(New York) – Guatemalan Attorney General Consuelo Porras’ abrupt removal of eight prosecutors since June 30, 2022 runs counter to international human rights standards and further undermines the independence of prosecutors in the country, Human Rights Watch said today.
The eight prosecutors ousted include Hilda Pineda, who in 2013 took former president Efraín Ríos Montt to trial for “genocide” and “crimes against humanity” for his alleged role in several massacres during the country’s brutal civil war. Eleven administrative officials were also fired. These removals follow the arbitrary ousting and harassment of several independent judges and prosecutors since Porras first took office in 2018.
“The latest removals appear to be part of a broader pattern of abusive transfers, firings, and prosecutions against independent prosecutors and judges in Guatemala,” said Juan Pappier, senior Americas researcher at Human Rights Watch. “Attorney General Porras is undermining the rule of law and leaving all Guatemalans more exposed to unpunished human rights violations and abuses of power.”
Juan Luis Pantaleón, a spokesperson for the Attorney General’s Office, justified the removals saying that, under Guatemalan law, prosecutors are “appoint[ed] based on trust” and therefore can be “freely” named and removed by the attorney general.
The “free” removal of prosecutors by an attorney general has a dubious basis under Guatemalan law, runs counter to international human rights standards, and undermines prosecutors’ ability to conduct their work independently, Human Rights Watch said.
Human Rights Watch reviewed copies of the notifications received by four of the eight fired prosecutors, which are identical and do not include a specific justification for each of their removals.
The notifications cited a 2022 collective bargaining agreement between the Attorney General’s Office and a union that included prosecutors, which describes prosecutors as officials that can be “freely appointed and removed.” The notifications also cited a 2021 Constitutional Court ruling concerning a dispute between the presidency’s social welfare office and one of its workers, which said that collective bargaining agreements should be taken into account when deciding which officials’ appointments should be “based on trust.”
However, the law regulating the Attorney General’s Office under the Guatemalan Constitution indicates that prosecutors are members of the “judicial career” and can only be removed through an appropriate disciplinary process.
Attorney General Porras had previously transferred some of the prosecutors who were removed in what appeared to be arbitrary reassignments to less sensitive areas of work.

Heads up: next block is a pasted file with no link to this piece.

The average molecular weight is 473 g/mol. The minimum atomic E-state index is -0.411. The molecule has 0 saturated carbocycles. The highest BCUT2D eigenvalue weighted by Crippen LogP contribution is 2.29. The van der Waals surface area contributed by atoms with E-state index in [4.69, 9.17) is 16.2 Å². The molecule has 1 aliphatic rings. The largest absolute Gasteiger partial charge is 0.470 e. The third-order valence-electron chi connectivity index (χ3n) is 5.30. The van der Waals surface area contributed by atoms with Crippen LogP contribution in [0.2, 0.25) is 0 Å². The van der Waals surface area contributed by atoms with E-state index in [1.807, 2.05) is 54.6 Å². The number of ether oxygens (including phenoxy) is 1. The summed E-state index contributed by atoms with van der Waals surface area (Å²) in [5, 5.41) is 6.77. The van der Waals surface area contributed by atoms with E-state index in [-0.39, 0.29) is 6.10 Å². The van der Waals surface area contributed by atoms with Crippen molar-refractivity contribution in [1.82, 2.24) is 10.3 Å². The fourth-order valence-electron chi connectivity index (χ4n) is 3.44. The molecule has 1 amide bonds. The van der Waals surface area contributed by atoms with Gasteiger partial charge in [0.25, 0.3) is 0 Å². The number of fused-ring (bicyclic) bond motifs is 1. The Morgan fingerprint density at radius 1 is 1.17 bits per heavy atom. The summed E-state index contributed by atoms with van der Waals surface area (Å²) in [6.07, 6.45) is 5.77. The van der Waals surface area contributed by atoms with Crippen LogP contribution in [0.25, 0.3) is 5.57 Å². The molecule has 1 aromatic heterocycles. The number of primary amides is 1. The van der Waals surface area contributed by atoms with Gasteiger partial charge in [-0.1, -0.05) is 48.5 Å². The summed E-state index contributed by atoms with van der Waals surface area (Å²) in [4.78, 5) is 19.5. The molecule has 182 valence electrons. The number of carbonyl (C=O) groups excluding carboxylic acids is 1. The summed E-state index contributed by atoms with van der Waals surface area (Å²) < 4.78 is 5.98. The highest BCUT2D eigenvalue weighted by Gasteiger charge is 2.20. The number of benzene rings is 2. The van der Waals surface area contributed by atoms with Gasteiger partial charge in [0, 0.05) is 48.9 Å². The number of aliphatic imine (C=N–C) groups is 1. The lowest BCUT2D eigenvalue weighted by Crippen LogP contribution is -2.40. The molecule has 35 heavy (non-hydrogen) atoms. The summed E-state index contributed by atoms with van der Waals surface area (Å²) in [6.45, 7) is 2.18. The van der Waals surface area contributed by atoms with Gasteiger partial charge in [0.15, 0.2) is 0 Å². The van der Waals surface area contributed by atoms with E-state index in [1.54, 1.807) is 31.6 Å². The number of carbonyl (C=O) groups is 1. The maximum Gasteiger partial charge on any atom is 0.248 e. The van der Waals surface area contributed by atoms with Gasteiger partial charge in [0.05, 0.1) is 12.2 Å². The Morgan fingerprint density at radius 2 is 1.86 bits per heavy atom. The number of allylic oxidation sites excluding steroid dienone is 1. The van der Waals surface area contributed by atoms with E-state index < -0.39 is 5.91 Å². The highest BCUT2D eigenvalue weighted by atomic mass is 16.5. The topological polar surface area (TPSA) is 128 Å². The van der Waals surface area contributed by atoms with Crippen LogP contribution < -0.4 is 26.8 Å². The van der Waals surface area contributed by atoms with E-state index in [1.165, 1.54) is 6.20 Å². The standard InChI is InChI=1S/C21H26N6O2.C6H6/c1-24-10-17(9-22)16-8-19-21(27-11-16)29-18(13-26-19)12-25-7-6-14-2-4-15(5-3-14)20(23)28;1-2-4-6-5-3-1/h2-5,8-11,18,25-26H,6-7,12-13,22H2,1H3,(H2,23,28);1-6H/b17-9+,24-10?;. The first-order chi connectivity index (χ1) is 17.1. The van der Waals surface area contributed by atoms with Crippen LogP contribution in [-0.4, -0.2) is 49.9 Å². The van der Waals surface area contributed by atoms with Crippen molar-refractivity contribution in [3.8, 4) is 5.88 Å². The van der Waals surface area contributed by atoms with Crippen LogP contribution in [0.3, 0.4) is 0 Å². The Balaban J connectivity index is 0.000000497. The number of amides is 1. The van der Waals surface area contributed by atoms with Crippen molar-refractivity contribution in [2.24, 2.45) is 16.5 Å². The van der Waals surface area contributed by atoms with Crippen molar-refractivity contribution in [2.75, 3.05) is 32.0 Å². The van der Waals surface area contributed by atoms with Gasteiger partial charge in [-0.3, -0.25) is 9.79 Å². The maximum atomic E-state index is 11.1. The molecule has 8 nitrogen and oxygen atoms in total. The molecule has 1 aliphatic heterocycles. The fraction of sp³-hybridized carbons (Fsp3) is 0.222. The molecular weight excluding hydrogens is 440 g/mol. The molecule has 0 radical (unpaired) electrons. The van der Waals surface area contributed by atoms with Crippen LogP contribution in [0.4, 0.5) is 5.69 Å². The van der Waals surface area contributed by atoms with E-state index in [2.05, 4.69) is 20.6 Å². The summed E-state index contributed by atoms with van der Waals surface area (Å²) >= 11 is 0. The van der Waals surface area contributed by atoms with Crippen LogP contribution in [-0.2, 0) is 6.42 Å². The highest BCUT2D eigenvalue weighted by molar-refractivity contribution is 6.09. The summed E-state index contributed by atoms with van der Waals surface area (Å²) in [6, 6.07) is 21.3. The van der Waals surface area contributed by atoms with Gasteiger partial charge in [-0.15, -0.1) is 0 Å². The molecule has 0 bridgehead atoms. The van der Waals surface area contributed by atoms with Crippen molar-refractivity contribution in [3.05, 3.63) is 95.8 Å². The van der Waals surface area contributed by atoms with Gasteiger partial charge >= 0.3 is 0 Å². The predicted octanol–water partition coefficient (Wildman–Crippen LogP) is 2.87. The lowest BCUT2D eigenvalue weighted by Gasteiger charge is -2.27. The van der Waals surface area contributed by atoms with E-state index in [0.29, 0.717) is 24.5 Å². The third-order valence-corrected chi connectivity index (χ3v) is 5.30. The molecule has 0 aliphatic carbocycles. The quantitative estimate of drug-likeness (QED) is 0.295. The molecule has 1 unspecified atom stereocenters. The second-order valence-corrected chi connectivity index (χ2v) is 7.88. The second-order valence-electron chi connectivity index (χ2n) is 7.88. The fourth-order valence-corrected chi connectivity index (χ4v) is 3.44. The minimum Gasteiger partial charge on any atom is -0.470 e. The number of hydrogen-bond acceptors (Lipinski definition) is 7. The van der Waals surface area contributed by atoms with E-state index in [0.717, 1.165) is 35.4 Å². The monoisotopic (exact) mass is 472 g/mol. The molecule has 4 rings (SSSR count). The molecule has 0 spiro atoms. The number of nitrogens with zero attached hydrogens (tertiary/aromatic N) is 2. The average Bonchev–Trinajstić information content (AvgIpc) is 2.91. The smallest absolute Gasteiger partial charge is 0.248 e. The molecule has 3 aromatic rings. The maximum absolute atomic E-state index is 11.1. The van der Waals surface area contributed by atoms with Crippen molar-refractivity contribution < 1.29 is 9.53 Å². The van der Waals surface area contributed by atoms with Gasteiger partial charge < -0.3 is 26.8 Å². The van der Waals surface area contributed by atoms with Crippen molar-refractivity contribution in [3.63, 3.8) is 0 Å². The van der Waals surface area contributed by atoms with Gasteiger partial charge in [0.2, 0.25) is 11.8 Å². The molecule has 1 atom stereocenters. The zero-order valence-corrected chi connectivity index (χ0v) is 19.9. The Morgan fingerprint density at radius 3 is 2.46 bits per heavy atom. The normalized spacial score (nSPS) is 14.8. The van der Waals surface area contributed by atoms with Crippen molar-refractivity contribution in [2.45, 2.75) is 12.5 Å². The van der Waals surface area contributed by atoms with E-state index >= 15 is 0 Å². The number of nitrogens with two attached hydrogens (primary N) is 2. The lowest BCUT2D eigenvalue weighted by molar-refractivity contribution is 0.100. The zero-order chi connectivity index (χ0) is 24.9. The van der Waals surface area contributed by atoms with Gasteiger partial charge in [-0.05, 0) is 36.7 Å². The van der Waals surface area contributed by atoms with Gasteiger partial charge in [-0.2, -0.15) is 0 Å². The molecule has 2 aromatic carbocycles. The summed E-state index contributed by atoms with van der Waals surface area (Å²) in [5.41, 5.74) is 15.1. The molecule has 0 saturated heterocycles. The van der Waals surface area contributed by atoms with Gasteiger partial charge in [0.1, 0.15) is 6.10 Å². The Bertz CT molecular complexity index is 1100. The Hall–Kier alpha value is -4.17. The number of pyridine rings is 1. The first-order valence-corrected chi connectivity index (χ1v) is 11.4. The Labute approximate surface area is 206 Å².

In October 2021, the Attorney General’s Office had transferred Pineda, who was then the head of the human rights unit, to an office charged with investigating crimes against tourists, which had little work as the country had few visitors because of the Covid-19 pandemic. The office explained the transfer as part of a supposed strategy for “institutional strengthening.”
The Attorney General also transferred three of the other prosecutors who have been ousted since June 30. Sara Romero was transferred from an organized crime unit to an office charged with dealing with appeals. Wendy Ordóñez was moved from a unit in charge of international cooperation to an office handling crimes against private property. Sara Sandoval was transferred from the unit in charge of recovering assets lost to corruption and other crimes to an office focused on intellectual property crimes.
President Alejandro Giammattei appointed Porras for a second term in May, after a selection process that was marred by several attempts to erode the nominating commission’s independence.
During her initial four years in office, Porras undermined investigations into corruption and human rights abuses, including by transferring or firing the prosecutors in charge. Her office also brought seemingly arbitrary prosecutions against independent judges and prosecutors including Erika Aifán, a judge who had ruled on high-level corruption cases, and Virginia Laparra, a Special Prosecutor’s Office against Impunity (Fiscalía Especial contra la Impunidad, FECI) prosecutor who has been imprisoned since February.
Under international human rights standards, Guatemala should safeguard the independence of its prosecutors. The Inter-American Commission on Human Rights has said that prosecutors should have “special employment stability” and protections to prevent arbitrary removals.
The Inter-American Court of Human Rights had said that prosecutors should only be removed for “legally established causes,” such as the termination of the period for which they were appointed or when they have committed serious disciplinary offenses, following an adequate process to ensure the decision’s impartiality and objectivity.
The UN Guidelines on the Role of Prosecutors provide that prosecutors should have “reasonable conditions of service,” including tenure, and should be able to perform their duties “without intimidation, hindrance, harassment, [or] improper interference.” The UN special rapporteur on the independence of judges and lawyers has said that “the dismissal of prosecutors should be subject to strict requirements, which should not undermine the independent and impartial performance of their activities.”